Why is it that we would never decide to put $100,000 in the bank and tell people our deposits are “in the cloud,” but we readily do so with data that could be worth many times more than that?
This week’s drama in Cyprus, in which a lot of people have seen their money vaporized before their eyes, is a healthy reminder that money and data are the same thing: bits of information stored on a computer that is, for legal purposes, very much below the clouds and in a particular legal jurisdiction.
Consider the argument by the U.S. Attorney for the Eastern District of Virginia, here, who argues that because certain computer servers for the SEC and other organizations are located in his patch, he has jurisdiction to go after defendants in out-of-state securities frauds and alleged international copyright pirates.
Whether or not he prevails in his argument, the location of the server on which someone’s data resides is going to determine whether or not there is a legal fight over jurisdiction. That’s going to increase legal costs and headaches, never mind what happens if the U.S. Attorney is successful.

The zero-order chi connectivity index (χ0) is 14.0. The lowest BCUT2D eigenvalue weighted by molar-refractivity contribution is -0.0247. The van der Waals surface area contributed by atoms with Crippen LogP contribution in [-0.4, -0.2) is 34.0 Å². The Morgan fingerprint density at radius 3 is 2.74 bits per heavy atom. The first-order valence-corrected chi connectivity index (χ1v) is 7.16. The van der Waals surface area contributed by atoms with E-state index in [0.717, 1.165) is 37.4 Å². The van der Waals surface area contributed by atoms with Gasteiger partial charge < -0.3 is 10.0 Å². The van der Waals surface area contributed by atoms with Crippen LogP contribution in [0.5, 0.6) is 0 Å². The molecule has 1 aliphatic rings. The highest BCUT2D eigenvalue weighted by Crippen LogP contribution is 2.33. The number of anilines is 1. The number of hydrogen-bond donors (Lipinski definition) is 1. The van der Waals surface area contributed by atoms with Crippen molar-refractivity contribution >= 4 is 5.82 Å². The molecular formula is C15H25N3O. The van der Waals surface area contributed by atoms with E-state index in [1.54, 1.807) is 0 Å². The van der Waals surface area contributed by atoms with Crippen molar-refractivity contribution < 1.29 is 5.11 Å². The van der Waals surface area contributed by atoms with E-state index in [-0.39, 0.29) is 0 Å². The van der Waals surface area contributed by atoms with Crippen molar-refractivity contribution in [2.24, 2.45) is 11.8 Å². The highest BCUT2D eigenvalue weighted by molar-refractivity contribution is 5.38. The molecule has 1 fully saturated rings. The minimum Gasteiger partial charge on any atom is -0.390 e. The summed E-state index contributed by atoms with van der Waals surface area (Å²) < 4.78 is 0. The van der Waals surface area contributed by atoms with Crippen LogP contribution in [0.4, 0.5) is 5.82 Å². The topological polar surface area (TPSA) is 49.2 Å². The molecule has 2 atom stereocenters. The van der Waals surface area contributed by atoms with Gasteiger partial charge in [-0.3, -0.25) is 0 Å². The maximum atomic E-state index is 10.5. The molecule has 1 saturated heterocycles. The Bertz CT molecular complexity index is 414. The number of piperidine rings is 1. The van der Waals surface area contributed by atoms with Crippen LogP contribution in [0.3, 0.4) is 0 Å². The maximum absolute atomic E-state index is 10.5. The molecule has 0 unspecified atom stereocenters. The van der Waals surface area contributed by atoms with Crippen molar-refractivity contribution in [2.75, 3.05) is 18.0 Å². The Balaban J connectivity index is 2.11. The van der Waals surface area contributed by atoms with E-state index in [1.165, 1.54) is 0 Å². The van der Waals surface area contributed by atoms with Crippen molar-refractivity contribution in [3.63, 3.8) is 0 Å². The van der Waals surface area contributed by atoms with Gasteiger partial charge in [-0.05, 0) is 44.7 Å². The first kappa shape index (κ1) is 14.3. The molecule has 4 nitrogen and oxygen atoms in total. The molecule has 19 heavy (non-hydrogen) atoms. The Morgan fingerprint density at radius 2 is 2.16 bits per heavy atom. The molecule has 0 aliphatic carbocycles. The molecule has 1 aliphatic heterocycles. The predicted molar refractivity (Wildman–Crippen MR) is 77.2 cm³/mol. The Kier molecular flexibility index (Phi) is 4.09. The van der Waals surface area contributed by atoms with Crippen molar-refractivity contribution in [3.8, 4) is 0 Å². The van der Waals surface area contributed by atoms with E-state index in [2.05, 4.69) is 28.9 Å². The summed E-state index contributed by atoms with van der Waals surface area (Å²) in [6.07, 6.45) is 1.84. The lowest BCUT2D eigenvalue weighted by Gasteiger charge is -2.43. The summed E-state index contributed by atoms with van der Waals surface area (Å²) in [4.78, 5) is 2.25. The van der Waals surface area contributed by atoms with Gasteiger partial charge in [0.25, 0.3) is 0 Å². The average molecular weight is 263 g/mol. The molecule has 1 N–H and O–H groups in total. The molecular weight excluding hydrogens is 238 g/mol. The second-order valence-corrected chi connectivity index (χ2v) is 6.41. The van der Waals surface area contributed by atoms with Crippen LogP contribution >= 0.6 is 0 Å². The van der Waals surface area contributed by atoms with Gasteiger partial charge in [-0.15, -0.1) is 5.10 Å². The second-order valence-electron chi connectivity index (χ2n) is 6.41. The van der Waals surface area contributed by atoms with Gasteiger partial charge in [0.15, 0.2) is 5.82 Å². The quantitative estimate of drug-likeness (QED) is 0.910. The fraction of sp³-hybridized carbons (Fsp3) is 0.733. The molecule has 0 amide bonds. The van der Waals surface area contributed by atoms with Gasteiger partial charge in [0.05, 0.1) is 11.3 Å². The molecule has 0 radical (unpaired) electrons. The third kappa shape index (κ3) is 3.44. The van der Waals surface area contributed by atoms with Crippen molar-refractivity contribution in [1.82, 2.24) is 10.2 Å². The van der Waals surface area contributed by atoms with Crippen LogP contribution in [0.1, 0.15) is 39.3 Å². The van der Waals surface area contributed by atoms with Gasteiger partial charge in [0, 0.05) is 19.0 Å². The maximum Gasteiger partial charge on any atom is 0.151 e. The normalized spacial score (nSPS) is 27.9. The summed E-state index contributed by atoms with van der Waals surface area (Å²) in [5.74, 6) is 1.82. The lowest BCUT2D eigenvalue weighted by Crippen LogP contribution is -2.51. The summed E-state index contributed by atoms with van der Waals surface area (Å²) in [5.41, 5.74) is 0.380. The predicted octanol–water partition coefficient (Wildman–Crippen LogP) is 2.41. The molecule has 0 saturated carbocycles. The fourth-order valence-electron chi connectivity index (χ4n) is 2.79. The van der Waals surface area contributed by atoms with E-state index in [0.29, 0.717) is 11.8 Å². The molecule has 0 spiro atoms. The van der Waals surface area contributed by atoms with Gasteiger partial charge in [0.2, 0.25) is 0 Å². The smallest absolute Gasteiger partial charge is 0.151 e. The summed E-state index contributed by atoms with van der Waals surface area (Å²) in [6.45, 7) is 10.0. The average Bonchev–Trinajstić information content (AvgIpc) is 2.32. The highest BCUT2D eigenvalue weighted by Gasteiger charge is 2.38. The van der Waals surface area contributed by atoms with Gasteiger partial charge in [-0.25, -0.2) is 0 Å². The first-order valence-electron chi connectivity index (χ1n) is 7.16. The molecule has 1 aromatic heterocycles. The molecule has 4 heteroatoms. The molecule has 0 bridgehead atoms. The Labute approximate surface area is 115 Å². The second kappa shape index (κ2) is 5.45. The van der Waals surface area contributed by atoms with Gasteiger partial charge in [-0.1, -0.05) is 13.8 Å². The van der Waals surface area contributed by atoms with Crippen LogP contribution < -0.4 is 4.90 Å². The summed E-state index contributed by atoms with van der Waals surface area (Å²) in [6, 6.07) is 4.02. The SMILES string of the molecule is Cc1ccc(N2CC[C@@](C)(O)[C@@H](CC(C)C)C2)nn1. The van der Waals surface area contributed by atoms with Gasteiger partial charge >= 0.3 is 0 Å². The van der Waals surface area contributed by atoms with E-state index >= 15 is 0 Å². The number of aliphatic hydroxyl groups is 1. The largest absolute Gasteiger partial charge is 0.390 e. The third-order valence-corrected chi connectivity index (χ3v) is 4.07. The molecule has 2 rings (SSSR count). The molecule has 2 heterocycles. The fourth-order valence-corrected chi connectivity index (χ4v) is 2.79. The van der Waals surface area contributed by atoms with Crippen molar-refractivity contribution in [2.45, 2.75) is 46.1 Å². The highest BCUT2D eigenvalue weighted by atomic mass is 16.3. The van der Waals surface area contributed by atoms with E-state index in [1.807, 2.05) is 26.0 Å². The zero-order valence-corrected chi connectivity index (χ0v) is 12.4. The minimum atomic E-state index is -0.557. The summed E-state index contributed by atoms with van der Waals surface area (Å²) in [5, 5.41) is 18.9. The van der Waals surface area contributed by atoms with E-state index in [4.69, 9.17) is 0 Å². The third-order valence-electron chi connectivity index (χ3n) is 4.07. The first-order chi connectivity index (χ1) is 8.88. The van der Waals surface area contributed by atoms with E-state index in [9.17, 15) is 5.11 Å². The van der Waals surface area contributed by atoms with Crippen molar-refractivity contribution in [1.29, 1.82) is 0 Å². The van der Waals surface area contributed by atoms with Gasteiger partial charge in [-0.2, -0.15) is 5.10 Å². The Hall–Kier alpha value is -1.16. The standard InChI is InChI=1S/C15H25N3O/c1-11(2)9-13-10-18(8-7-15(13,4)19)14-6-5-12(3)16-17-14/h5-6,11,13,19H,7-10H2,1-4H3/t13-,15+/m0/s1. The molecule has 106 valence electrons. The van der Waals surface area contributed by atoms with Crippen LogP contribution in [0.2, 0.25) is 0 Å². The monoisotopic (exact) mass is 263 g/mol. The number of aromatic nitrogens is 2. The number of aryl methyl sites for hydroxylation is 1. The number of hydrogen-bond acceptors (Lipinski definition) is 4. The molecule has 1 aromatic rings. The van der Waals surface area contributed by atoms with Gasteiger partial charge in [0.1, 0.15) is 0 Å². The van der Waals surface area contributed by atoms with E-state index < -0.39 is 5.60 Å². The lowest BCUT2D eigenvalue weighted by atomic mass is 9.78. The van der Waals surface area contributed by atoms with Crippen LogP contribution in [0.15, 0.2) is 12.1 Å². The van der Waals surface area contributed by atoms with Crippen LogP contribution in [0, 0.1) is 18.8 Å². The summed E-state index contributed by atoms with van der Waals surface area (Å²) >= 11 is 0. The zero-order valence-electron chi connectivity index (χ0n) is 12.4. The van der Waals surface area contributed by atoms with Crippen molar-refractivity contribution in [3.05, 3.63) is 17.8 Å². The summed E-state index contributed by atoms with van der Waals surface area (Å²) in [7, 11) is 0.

This kind of thing gets covered every year in good depth by Stanford’s annual conference on best practices in e-commerce, where I was warned a few years ago that if employee data from the U.S. gets moved to a server in a country with stricter privacy laws (say, France or Germany), then getting that data back could be a problem if it violates those stricter laws.
That hit home at the time, because just a few months before when I was shopping around for a payroll service for our firm, I asked a higher-cost provider why his competition was so cheap. “Their server is in India, and ours is in New York,” was the answer.
It’s cloud illusions I recall
I really don’t know clouds at all